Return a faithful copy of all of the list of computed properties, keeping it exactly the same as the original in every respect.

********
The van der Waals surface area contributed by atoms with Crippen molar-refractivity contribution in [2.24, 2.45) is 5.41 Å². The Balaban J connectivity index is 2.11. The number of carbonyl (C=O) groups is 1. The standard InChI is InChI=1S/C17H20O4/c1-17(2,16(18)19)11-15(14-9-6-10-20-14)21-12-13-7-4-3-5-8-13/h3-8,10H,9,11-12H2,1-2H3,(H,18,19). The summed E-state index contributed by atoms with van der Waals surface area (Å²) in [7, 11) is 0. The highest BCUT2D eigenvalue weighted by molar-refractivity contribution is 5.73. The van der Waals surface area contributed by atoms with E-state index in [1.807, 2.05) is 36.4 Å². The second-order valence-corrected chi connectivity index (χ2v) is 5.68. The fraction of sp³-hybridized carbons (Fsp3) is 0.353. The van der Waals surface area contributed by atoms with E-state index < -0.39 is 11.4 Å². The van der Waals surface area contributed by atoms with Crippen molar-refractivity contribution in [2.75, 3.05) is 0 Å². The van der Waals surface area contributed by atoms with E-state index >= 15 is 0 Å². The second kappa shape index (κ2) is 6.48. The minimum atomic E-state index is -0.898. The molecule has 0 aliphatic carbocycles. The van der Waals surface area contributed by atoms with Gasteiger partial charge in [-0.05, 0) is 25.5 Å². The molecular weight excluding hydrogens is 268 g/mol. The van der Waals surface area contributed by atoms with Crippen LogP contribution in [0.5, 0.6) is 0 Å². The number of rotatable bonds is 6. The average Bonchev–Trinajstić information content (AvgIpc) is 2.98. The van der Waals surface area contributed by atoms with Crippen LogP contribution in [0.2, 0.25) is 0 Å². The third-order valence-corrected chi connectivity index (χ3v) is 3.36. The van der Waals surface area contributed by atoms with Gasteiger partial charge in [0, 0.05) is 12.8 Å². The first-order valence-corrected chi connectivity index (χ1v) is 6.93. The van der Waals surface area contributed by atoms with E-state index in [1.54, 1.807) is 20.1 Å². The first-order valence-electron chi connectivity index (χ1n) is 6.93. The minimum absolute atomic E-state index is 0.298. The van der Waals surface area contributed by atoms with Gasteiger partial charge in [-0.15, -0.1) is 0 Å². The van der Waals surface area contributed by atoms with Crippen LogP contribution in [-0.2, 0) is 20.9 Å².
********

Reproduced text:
The van der Waals surface area contributed by atoms with Crippen molar-refractivity contribution in [2.24, 2.45) is 5.41 Å². The Balaban J connectivity index is 2.11. The number of carbonyl (C=O) groups is 1. The standard InChI is InChI=1S/C17H20O4/c1-17(2,16(18)19)11-15(14-9-6-10-20-14)21-12-13-7-4-3-5-8-13/h3-8,10H,9,11-12H2,1-2H3,(H,18,19). The summed E-state index contributed by atoms with van der Waals surface area (Å²) in [7, 11) is 0. The highest BCUT2D eigenvalue weighted by molar-refractivity contribution is 5.73. The van der Waals surface area contributed by atoms with E-state index in [1.807, 2.05) is 36.4 Å². The second-order valence-corrected chi connectivity index (χ2v) is 5.68. The fraction of sp³-hybridized carbons (Fsp3) is 0.353. The van der Waals surface area contributed by atoms with E-state index < -0.39 is 11.4 Å². The van der Waals surface area contributed by atoms with Crippen molar-refractivity contribution in [2.75, 3.05) is 0 Å². The van der Waals surface area contributed by atoms with E-state index >= 15 is 0 Å². The second kappa shape index (κ2) is 6.48. The minimum atomic E-state index is -0.898. The molecule has 0 aliphatic carbocycles. The van der Waals surface area contributed by atoms with Gasteiger partial charge in [-0.05, 0) is 25.5 Å². The molecular weight excluding hydrogens is 268 g/mol. The van der Waals surface area contributed by atoms with Crippen LogP contribution in [0.5, 0.6) is 0 Å². The number of rotatable bonds is 6. The average Bonchev–Trinajstić information content (AvgIpc) is 2.98. The van der Waals surface area contributed by atoms with Crippen LogP contribution in [0.2, 0.25) is 0 Å². The third-order valence-corrected chi connectivity index (χ3v) is 3.36. The van der Waals surface area contributed by atoms with Gasteiger partial charge in [0, 0.05) is 12.8 Å². The first-order valence-corrected chi connectivity index (χ1v) is 6.93. The van der Waals surface area contributed by atoms with E-state index in [1.54, 1.807) is 20.1 Å². The first-order valence-electron chi connectivity index (χ1n) is 6.93. The minimum absolute atomic E-state index is 0.298. The van der Waals surface area contributed by atoms with Gasteiger partial charge in [-0.15, -0.1) is 0 Å². The van der Waals surface area contributed by atoms with Crippen LogP contribution in [-0.2, 0) is 20.9 Å².